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The fascinating Implicit Associations tests pick up knee-jerk, subconscious biases. Harvard has ongoing online research using these tests, which thousands of people have taken. Anyone can participate through an easy process. You can investigate your own biases as well as support their very important research into these issues. My own result for the racial bias (and age bias) tests I took a few months ago were surprising to me, even though I thought I knew where I stood in my biases.

Here is the link to the test:

Focusing on the racial associations tests, according to the study so far, 70% of Americans (they don't divide the results by race) show a bias against Black people. The website does not trumpet this pivotal finding, but they do discuss/mention it. Perhaps this is because the study is still ongoing so they consider the results officially "preliminary". I know that researchers bend over backwards to not be or appear to be biased toward their own findings until they are as ironclad as possible. Yet again, thousands have taken this test and their technique of testing biases, their tool, has been show in the past to be effective.

The study findings explain the too-common white reaction to Obama and why many of the subtly and not so subtly racist-tinged insist they are not racist when we call out their irrational and outsized level of anger, antipathy, distrust, negativity, and judgement towards him. I think it explains some of the anger and outraged reactions they have to our calling-out and why they say those that accuse them of racism are making it up, or as they say "playing the race card". Many just aren't fully aware of their own racism. This doesn't let them off the hook for their racism-they need to root it out and work to vanquish it as many white people of good will and open mind strive to do. Of course, there are also the outwardly racist who know they are and think it is right, and probably many more who would vociferously defend themselves against charges of racism when they know they harbor those feelings. I suspect that certain politicians and right wing "journalists" and pundits fall into that latter category.

The results support our intuitive understanding in explaining much of the disparity in police reactions to Black people. especially during all-to-common episodes of violent over-reactions, which often require quick decisions around relative "danger". If the automatic snap judgement is that Black people are "bad" and "dangerous" or "criminal" (these kind of negative word associations are tested for against various races in the study) and that is the involuntarily judgement of many police officers, the implications are dire for Black people in interaction with Police. Even if a Black person is within eye shot of an officer, it would seem (if I interpret the study correctly-dicuss!) there is a more than even chance that the person would register as more 'suspicious' to him than a white person would. Thus, we get the walking while Black, driving while Black, breathing while Black that we all see.

There is of course also "being on trial while Black". The ramifications and usefulness of this study seem profound in when contemplating and addressing the inequality and lack of justice in the criminal "justice" system. It seems the majority of Americans from all walks of life have at least some implicit bias against Black people. My interpretation is that testing positive for implicit bias means one is not completely under control of one's prejudiced reactions even if one does work on trying to eliminate them as such professionals should. Even if legal professionals and judges were working to be equally fair to all, the study suggests the possibility that many may not have their knee-jerk biases fully under control. Moreover, with this study we can now show the likelyhood that many jurors start off with an implicit bias against Black defendants. It would be interesting if judges, prosecutors, and juries were tested for implicit bias. Even now, it would seem the study could be used to help Black defendants. Perhaps someone who is a lawyer could clarify how the results of this study,when the researchers deem in completed, should and could be used in the justice system to level the playing field for Black Americans. Surely this information needs to be used for this purpose if it is not.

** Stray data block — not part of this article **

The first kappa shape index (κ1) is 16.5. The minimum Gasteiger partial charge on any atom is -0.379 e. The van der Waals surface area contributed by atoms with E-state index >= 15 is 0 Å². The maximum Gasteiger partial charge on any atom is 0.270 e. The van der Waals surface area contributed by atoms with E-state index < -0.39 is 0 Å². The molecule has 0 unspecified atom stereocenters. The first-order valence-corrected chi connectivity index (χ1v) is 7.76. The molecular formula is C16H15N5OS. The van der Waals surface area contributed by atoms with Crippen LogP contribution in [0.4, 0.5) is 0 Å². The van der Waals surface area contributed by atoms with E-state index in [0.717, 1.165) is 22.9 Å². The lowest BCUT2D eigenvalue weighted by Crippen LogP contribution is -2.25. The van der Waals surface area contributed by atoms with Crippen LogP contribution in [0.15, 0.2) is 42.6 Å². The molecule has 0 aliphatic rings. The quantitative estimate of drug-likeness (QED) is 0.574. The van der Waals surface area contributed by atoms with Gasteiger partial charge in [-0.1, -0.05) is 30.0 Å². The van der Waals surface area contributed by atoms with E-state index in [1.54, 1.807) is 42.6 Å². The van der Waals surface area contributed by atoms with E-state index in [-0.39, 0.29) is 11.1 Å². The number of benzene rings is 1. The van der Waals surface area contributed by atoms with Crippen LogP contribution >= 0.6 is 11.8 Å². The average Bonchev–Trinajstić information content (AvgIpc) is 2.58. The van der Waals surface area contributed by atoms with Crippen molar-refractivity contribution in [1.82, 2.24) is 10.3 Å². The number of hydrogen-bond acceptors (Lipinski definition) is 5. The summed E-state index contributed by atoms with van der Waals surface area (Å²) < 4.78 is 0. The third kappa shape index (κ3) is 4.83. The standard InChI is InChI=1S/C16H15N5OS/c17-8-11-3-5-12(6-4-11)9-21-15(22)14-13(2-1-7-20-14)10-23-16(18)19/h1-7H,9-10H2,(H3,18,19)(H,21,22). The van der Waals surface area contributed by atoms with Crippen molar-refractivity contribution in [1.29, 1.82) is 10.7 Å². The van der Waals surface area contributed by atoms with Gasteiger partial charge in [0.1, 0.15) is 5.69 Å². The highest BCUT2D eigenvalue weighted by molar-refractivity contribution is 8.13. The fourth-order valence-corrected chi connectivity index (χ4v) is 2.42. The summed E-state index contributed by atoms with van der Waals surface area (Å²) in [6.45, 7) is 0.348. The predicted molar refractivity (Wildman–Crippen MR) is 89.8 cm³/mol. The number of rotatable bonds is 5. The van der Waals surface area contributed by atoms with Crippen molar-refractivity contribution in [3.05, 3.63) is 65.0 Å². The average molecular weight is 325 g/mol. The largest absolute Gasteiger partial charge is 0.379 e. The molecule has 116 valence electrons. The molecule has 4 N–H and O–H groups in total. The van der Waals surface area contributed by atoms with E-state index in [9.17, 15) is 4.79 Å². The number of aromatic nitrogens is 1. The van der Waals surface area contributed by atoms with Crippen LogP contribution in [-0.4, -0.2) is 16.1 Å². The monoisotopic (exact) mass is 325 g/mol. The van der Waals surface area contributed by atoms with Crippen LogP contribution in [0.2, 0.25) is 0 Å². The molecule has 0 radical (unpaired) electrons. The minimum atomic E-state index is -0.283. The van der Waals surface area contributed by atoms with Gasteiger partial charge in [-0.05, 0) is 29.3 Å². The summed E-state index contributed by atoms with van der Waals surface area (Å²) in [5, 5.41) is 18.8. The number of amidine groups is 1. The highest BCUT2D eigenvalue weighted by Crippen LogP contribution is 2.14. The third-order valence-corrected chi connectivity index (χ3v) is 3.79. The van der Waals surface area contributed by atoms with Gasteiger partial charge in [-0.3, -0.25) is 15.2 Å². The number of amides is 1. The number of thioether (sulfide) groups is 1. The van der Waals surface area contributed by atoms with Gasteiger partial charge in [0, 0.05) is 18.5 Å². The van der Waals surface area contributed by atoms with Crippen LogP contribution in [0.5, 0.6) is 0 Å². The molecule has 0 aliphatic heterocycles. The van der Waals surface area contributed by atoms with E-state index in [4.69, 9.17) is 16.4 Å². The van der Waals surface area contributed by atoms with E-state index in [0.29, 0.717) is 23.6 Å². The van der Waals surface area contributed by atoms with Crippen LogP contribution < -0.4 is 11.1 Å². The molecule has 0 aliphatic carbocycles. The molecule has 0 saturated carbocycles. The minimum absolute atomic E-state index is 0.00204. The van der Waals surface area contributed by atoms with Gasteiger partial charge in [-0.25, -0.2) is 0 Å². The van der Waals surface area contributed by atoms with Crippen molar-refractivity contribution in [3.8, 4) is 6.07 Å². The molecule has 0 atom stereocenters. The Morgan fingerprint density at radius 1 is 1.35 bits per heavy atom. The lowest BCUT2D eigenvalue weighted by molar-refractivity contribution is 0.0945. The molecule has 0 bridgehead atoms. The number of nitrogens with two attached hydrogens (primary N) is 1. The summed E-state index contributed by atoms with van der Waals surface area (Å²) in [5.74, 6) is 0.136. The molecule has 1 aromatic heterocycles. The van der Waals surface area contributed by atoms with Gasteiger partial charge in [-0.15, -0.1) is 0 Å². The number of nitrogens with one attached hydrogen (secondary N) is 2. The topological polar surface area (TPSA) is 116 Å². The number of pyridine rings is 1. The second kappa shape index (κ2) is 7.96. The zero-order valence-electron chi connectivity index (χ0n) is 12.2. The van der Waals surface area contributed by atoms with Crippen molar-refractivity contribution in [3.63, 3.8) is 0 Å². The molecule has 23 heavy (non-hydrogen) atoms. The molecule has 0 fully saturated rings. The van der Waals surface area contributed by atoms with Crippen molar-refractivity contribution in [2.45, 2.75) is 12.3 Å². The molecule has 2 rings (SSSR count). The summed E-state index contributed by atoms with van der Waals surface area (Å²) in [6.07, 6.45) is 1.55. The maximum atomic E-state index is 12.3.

It is a shame that the MSM or even, as far as I know, the left leaning media, hasn't reported on the study and its significant and currently very relevant findings and implications. It seems important for the public to be broadly aware of our ubiquitous bias against Black people-surely it will shape the important discussions on race we are having and influence people into examining their own racism and knee jerk biases. Our opinions and intuitions about this bias hold less weight with the unconvinced than the results of a study of thousands done at Harvard. So, I hope you will join me in spreading the word about the study.  All of us can use the, at least preliminary,results of this study as the perfect counter argument to people expressing racism who are insisting they are not and that we are "playing the race card". It seems to be unbiased evidence of what Black people viscerally know and experience and what intuitive and open non-Black people also perceive. And it is the counter argument to the noxious ideas the right wing and Fox push that there really is just something wrong with Black people that entirely explains their relative difficulties in getting ahead in education, careers and many areas as well as their higher incarceration rates and "criminality".

What is largely wrong, seemingly, is that 70% of Americans have a subconscious, instant, negative judgement of Black people.

Originally posted to jplanner on Tue Sep 02, 2014 at 10:05 PM PDT.

Also republished by Black Kos community and Barriers and Bridges.

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Comment Preferences

  •  Interesting. I heard about this study (10+ / 0-)

    on NPR.  I think we're stuck in racism hell until this becomes a wide conversation.  Hiding from reality has not worked.  I came face to face with my racism about 7 years ago, a knee-jerk fear when I saw 3 young black men outside the front door of my apt building.  (I had been warned the neighborhood was iffy.)  hmmm. Imagine my surprise when they helped me open the doors and carried my groceries to my kitchen.   (I had 5 grocery bags, a workout bag, my purse, and a music bag, I was almost crawling.) I had thought I was completely cool with POC.  It was a good lesson, the cultural forces are powerful and the propaganda about young black males is intense.  I'm aware now that I'm infected, and try to pay attention.